Disclosure: Visit Britain picked up the tab for this, and British Airways paid for the flights. I’m glad they did: more Americans need to know about the Cambridge American Ceremony and Memorial.

The Amazing Race All-Stars: Episode 11 Recap

We’re down to our second to last episode with the Amazing Race All-Stars. As always, if you didn’t get a chance to watch last night’s episode yet, stop reading now! I’d hate to spoil all of the fun. But for those of you who saw it, or want the juicy details right now, continue on. Let’s go!

Last week the “beauty queens,” Dustin & Kandice drove their mini-moke to the island of Taipa, and reached the put-stop first, so they’re the first team to depart. The clue reveals that the teams will now by flying to the island of Guam in the Western Pacific Ocean. Guam’s full name is US Territory of Guam, and it is home of Andersen Air Force Base, where much of the episode’s tasks take place.

The air force base played a key role in both the Korean and Vietnam wars, and it remains today a key a strategic points for US military efforts in the Southwest Pacific and Indian oceans.

After some trouble at the airport in China, each team finally makes it on a flight; Dustin & Kandice, Charla & Mirna, and Erik & Danielle on one flight, and Danny & Oswald on another. Both flights connect in Tokyo before heading off to Guam, but Danny & Oswald — who are marked for elimination unless they arrive first on this leg — are on a flight that arrives later, leaving them only 45 minutes to make the connection. It’s a mad rush to the gate when they land, but their hustle pays off and, much to the disappointment of the others, they make the flight which puts all four teams are on the same flight to Guam.

Danny & Oswald are first off the plane in Guam, only to find that they’ll need a military escort to drive them to the location of their next task — something they can’t get until 7:00 AM. After waiting it out, each team gets their escort and heads to the next detour: Care Package or Engine Detail. In Care Package, teams fill two large boxes with 500 pounds of supplies to be loaded onto a C-17 cargo plane and then go along for the ride as they drop the supplies on a neighboring island. In Engine Detail, teams have to hand wash a portion of a B-52 so that its shine is up to military standards.

This is where I would really struggle in the race; If I were forced to pick between a really crappy task that was quick (Engine Detail), or one that would allow me to fly in a C-17 but takes twice as long, I’d have a hard time passing up the awesome opportunities in favor for the grunt work — even if it means losing the race. Saying that, however, I remember that I don’t have a million dollars dangling in front of me, so it’s hard to put things into prospective.

Danny & Oswald, Dustin & Kandice, and Erik & Danielle all chose Engine Detail, while Charla & Mirna (with her “This is what cool looks like” shirt. Seriously.) head for Care Package. The three teams on clean-up duty have their work cut out for them as they don plastic yellow suits and go to work., Meanwhile, Charla & Mirna have relatively no trouble filling the boxes and hop on the cargo plane in no time. The only downside is it takes a long time to get in the plane, take-off, drop the goods, and land, and by the time Charla & Mirna are finished, the other teams have already completed the grueling tasking of cleaning the bomber, and are on their way to the U.S. Naval Base, where they receive their next clue.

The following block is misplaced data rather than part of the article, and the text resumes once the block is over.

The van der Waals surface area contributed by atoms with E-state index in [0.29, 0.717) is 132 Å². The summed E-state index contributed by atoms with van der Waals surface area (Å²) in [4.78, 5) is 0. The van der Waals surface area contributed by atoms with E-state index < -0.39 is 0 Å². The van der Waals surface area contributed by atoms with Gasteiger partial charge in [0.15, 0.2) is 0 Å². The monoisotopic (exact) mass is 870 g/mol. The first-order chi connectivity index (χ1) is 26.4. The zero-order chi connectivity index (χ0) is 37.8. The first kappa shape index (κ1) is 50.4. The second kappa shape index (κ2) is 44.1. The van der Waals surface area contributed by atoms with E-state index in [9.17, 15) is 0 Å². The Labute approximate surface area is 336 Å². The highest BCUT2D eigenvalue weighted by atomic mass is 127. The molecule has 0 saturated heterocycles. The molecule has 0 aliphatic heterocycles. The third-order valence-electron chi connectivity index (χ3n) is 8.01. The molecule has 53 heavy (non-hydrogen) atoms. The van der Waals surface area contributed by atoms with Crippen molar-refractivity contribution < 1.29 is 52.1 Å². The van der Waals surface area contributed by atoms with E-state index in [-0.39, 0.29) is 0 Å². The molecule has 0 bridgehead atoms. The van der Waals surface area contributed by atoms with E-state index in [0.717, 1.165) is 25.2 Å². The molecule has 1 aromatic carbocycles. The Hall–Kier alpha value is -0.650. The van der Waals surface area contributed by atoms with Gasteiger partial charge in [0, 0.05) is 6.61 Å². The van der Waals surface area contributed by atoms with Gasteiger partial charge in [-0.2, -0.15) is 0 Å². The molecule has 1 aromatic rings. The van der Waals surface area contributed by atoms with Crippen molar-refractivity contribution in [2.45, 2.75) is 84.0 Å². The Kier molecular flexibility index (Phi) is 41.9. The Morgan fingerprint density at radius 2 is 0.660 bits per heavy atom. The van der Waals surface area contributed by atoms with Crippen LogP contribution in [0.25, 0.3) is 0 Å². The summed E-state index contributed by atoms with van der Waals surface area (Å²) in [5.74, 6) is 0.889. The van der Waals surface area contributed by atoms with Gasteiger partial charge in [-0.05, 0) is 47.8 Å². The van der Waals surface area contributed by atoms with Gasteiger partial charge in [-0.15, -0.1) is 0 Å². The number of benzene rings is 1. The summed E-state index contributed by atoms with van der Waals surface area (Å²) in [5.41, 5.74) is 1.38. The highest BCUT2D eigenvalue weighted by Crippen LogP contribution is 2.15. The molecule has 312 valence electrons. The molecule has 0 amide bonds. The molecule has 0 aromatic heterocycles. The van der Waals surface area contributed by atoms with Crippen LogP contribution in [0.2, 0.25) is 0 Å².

Upon arrival at the Naval Base, teams learn of the next task: a roadblock. In this roadblock, one member from each remaining team must use a hand-held Garmin GPS device to locate a pilot hiding in the jungle. When they’re discovered, the pilot will input new coordinates into the GPS which will send them looking for a drop zone, where they’ll radio for a nearby helicopter to “request extraction,” which is a fancy way of saying “get me the hell out of the jungle and back to my teammate.”

Dustin & Kandice are the first to arrive, and Dustin heads out with her GPS to find the hidden pilot. Anyone who has used a GPS device before can tell you this shouldn’t be too tough, and Dustin breezes through the task by quickly finding the pilot and then the drop zone, and before long she’s on the helicopter and heading back to Kandice.

At this point, the other teams have arrived, and are having a lot of problems. For some reason Charla keeps touching the GPS device’s screen — something frowned upon by her military escort, and no less than 5 times do I hear him say “Ma’m, please don’t touch the screen.” Why can’t you touch the screen? Why can’t Charla keep from touching the screen? Who knows!

As the teams wander aimlessly (with GPS!) through the jungle, Dustin & Kandice learn they’re now headed for the next pit-stop: Fort Soledad, where they are once again first to arrive. Phil awards them an ATV or something, they celebrate, Phil smiles, a local looks on… you know the drill.

Danielle had an especially rough time in the jungle. She cried, she wept, she cursed her GPS device. She finally pulled herself together enough to figure out how to actually use the device, and makes her way to the drop zone while Oswald and Charla lag behind. Completing the task, Erik & Danielle head to the pit-stop and are the second team to arrive, leaving just one spot open in the elite final three.

While Charla and Oswald battle it out in the jungle for the final spot, Mirna and Danny wait back at the landing strip, wondering who will complete the task first so they can head to the pit stop and secure the final spot. This is when Oswald says, in his thick gay-Cuban accent, what could be the funniest, and most cruel line in Amazing Race history to Charla — dressed in full military gear — as she waits for her helicopter extraction: “Oh my god, the Teletubbies go to war!” Finally the Amazing Race crew picks a good quote to title the episode with!

Bad comments mean bad karma, however, and Charla finishes the task first. Not even the skills of the Amazing Race editor can make the end of this one a nail-biter; It’s pretty obvious that Danny & Oswald are headed home. It’s too bad… I liked them.

Charla & Mirna arrive at the pit-stop, securing their place in the top 3. Who would have thought?

Charla & Mirna, Dustin & Kandice, and Erik & Danielle: who will it be? Find out next week for the two-hour season finale!